This led to Jacobs becoming the president of the Native Women’s Association of Canada from 2004 to 2009. “We were advocating for our people on a national and international stage and focusing on all kinds of issues regarding Indigenous women, including political advocacy, the environment, justice, corrections, and health, to name a few.”

The job meant traveling the world. “It was a lot of global work and UN work as well. Meeting with different Indigenous communities and Indigenous women around the world who were dealing with the same issues. I attended five years of UN forums at that time. It was huge. It was really amazing work representing Indigenous women in Canada.”

After her term as president was done in 2009, Jacobs began to do her PhD at the University of Calgary. “There was funding attached to my PhD program, and I was like, okay, that’s what I will do next. It actually ended up being easier than the political work I was doing 24-7.”

Around the time she was finishing her PhD, a couple of full-time professor positions became available, one of them being at the University of Windsor. She applied and was welcomed back to Windsor Law in July 2017.

Teaching Indigenous Legal Orders

For Jacobs, it is very important for students to have a voice in the classroom. “Anytime I’m teaching, I always make sure student’s feedback, questions, or their own opinion about the subject are heard. I always ensure that everyone has a chance to speak.”

She said most students have limited knowledge and understanding of Indigenous peoples. “So tell me…why is it that people were not educated about our people? It was intentional. It was intentional because the whole purpose was to erase us as a people. So why would you educate anyone about our people?”

She is pleased to have the opportunity to share her peoples’ knowledge. Currently, while taking on the inaugural position as Senior Advisor to the President on Indigenous Relations and Outreach, she is teaching Indigenous Legal Orders, a mandatory first-year course exposing students to another form of law. “I teach about Haudenosaunee law. It’s a different way of learning about who we are as a people – our practices, ceremony, language, and all the principles of our laws.”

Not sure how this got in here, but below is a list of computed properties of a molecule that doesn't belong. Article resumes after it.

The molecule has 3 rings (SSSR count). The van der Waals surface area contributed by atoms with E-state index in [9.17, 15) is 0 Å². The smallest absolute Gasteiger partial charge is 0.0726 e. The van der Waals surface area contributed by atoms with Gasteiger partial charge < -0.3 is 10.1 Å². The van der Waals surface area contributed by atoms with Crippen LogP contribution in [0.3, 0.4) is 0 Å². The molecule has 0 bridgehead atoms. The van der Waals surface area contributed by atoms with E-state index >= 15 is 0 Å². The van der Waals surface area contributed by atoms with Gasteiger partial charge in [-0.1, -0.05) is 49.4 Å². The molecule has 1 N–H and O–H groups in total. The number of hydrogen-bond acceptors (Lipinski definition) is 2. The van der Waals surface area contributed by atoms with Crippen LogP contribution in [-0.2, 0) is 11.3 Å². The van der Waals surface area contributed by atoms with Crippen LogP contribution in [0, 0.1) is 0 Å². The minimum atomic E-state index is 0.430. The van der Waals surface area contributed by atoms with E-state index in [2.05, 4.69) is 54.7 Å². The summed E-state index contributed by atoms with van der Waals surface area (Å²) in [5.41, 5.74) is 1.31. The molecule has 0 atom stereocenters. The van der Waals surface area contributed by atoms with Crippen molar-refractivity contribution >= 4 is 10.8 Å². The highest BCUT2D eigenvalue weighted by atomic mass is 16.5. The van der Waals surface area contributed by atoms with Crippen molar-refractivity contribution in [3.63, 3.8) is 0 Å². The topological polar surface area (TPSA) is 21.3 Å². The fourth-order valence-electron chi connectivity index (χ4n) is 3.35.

The feedback to Windsor Law’s Indigenous Legal Orders course has been very positive, so much so she is looking into creating an upper year Indigenous law course as well. “The students are really aware and supportive and want to know more and have asked for upper year courses.” She will also be implementing a Haudenosaunee Law Camp where the teachings happen in community and on the land.  

Over the years, Jacobs earned many awards and accolades, too many to relay here, but of note she was inducted as a Member of the Order of Canada in 2018, and received a Governor General’s Award in 2008. She also received a teaching award in 2022 from the Students’ Law Society at the University of Windsor. Not bad for someone who was deemed not smart enough to be a lawyer.

Peter Marval
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Peter provides expertise in the area of multimedia in support of CTL programs, website design, and special events. He has been doing graphic and web design for about 20 years. He is a graduate of Print Journalism and Digital Media from Conestoga College, and Communication, Media and Film from the University of Windsor.